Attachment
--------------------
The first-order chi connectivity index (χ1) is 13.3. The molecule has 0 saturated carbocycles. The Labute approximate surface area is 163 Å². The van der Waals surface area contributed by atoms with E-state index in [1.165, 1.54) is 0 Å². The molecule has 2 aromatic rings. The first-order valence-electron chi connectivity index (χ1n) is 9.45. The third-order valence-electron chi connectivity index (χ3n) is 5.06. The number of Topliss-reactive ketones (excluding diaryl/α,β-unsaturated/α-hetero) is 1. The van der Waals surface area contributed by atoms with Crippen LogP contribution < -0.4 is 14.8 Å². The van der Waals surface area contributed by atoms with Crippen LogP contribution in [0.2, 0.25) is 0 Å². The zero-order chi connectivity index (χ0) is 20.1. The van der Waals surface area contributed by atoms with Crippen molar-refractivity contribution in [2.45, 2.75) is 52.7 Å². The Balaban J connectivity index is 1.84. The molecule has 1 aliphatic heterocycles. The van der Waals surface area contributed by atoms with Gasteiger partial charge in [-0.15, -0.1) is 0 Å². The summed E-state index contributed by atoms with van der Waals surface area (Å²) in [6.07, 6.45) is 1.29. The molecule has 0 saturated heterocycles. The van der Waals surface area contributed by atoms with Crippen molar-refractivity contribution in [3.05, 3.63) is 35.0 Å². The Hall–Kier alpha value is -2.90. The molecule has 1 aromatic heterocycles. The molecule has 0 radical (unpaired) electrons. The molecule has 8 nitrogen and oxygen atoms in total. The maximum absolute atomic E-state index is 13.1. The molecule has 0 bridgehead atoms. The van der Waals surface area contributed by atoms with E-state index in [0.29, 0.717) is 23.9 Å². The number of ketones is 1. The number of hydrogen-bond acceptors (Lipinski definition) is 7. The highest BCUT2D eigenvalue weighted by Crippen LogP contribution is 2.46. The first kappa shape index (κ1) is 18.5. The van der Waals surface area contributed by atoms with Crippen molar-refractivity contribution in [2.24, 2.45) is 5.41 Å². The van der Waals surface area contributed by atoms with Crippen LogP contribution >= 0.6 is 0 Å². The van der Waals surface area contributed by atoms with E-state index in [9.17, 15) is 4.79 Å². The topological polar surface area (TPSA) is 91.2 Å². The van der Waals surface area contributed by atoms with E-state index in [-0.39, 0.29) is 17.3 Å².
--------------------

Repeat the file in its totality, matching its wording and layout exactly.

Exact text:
The first-order chi connectivity index (χ1) is 13.3. The molecule has 0 saturated carbocycles. The Labute approximate surface area is 163 Å². The van der Waals surface area contributed by atoms with E-state index in [1.165, 1.54) is 0 Å². The molecule has 2 aromatic rings. The first-order valence-electron chi connectivity index (χ1n) is 9.45. The third-order valence-electron chi connectivity index (χ3n) is 5.06. The number of Topliss-reactive ketones (excluding diaryl/α,β-unsaturated/α-hetero) is 1. The van der Waals surface area contributed by atoms with Crippen LogP contribution < -0.4 is 14.8 Å². The van der Waals surface area contributed by atoms with Crippen LogP contribution in [0.2, 0.25) is 0 Å². The zero-order chi connectivity index (χ0) is 20.1. The van der Waals surface area contributed by atoms with Crippen molar-refractivity contribution in [2.45, 2.75) is 52.7 Å². The Balaban J connectivity index is 1.84. The molecule has 1 aliphatic heterocycles. The van der Waals surface area contributed by atoms with Gasteiger partial charge in [-0.15, -0.1) is 0 Å². The summed E-state index contributed by atoms with van der Waals surface area (Å²) in [6.07, 6.45) is 1.29. The molecule has 0 saturated heterocycles. The van der Waals surface area contributed by atoms with Crippen molar-refractivity contribution in [3.05, 3.63) is 35.0 Å². The Hall–Kier alpha value is -2.90. The molecule has 1 aromatic heterocycles. The molecule has 0 radical (unpaired) electrons. The molecule has 8 nitrogen and oxygen atoms in total. The maximum absolute atomic E-state index is 13.1. The molecule has 0 bridgehead atoms. The van der Waals surface area contributed by atoms with E-state index in [0.29, 0.717) is 23.9 Å². The number of ketones is 1. The number of hydrogen-bond acceptors (Lipinski definition) is 7. The highest BCUT2D eigenvalue weighted by Crippen LogP contribution is 2.46. The first kappa shape index (κ1) is 18.5. The van der Waals surface area contributed by atoms with Crippen molar-refractivity contribution in [2.24, 2.45) is 5.41 Å². The van der Waals surface area contributed by atoms with Crippen LogP contribution >= 0.6 is 0 Å². The van der Waals surface area contributed by atoms with E-state index in [9.17, 15) is 4.79 Å². The topological polar surface area (TPSA) is 91.2 Å². The van der Waals surface area contributed by atoms with E-state index in [-0.39, 0.29) is 17.3 Å².